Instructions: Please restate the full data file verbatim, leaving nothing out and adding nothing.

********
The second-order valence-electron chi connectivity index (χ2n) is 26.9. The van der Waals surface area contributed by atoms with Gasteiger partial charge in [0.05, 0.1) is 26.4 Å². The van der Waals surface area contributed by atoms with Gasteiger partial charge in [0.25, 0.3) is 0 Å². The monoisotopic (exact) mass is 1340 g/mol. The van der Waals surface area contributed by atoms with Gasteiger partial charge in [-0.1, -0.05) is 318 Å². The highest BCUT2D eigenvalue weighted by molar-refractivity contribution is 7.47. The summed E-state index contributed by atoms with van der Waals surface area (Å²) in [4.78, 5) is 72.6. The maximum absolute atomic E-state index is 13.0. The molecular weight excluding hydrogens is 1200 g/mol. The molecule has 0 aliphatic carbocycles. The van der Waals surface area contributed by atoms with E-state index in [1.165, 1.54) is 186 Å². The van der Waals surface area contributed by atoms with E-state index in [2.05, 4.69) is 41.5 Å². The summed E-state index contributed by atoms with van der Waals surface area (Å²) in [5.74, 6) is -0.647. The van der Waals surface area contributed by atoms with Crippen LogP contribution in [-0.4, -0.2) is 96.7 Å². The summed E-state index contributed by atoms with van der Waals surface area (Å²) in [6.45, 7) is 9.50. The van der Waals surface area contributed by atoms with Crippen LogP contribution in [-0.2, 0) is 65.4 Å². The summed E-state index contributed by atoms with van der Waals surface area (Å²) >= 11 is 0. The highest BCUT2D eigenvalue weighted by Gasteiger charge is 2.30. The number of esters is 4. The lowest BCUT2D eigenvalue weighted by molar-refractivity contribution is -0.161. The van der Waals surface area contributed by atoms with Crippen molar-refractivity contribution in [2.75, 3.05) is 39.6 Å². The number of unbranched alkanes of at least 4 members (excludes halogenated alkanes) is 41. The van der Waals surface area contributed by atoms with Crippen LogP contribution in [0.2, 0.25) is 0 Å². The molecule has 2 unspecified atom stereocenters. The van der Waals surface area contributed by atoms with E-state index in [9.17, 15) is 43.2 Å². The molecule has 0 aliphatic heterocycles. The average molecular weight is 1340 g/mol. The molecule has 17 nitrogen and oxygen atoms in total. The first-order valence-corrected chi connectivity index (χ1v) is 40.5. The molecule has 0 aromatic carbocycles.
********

The second-order valence-electron chi connectivity index (χ2n) is 26.9. The van der Waals surface area contributed by atoms with Gasteiger partial charge in [0.05, 0.1) is 26.4 Å². The van der Waals surface area contributed by atoms with Gasteiger partial charge in [0.25, 0.3) is 0 Å². The monoisotopic (exact) mass is 1340 g/mol. The van der Waals surface area contributed by atoms with Gasteiger partial charge in [-0.1, -0.05) is 318 Å². The highest BCUT2D eigenvalue weighted by molar-refractivity contribution is 7.47. The summed E-state index contributed by atoms with van der Waals surface area (Å²) in [4.78, 5) is 72.6. The maximum absolute atomic E-state index is 13.0. The molecular weight excluding hydrogens is 1200 g/mol. The molecule has 0 aliphatic carbocycles. The van der Waals surface area contributed by atoms with E-state index in [1.165, 1.54) is 186 Å². The van der Waals surface area contributed by atoms with E-state index in [2.05, 4.69) is 41.5 Å². The summed E-state index contributed by atoms with van der Waals surface area (Å²) in [5.74, 6) is -0.647. The van der Waals surface area contributed by atoms with Crippen LogP contribution in [-0.4, -0.2) is 96.7 Å². The summed E-state index contributed by atoms with van der Waals surface area (Å²) in [6.45, 7) is 9.50. The van der Waals surface area contributed by atoms with Crippen LogP contribution in [-0.2, 0) is 65.4 Å². The summed E-state index contributed by atoms with van der Waals surface area (Å²) >= 11 is 0. The highest BCUT2D eigenvalue weighted by Gasteiger charge is 2.30. The number of esters is 4. The lowest BCUT2D eigenvalue weighted by molar-refractivity contribution is -0.161. The van der Waals surface area contributed by atoms with Crippen molar-refractivity contribution in [2.75, 3.05) is 39.6 Å². The number of unbranched alkanes of at least 4 members (excludes halogenated alkanes) is 41. The van der Waals surface area contributed by atoms with Crippen LogP contribution in [0.2, 0.25) is 0 Å². The molecule has 2 unspecified atom stereocenters. The van der Waals surface area contributed by atoms with E-state index in [9.17, 15) is 43.2 Å². The molecule has 0 aliphatic heterocycles. The average molecular weight is 1340 g/mol. The molecule has 17 nitrogen and oxygen atoms in total. The first-order valence-corrected chi connectivity index (χ1v) is 40.5. The molecule has 0 aromatic carbocycles.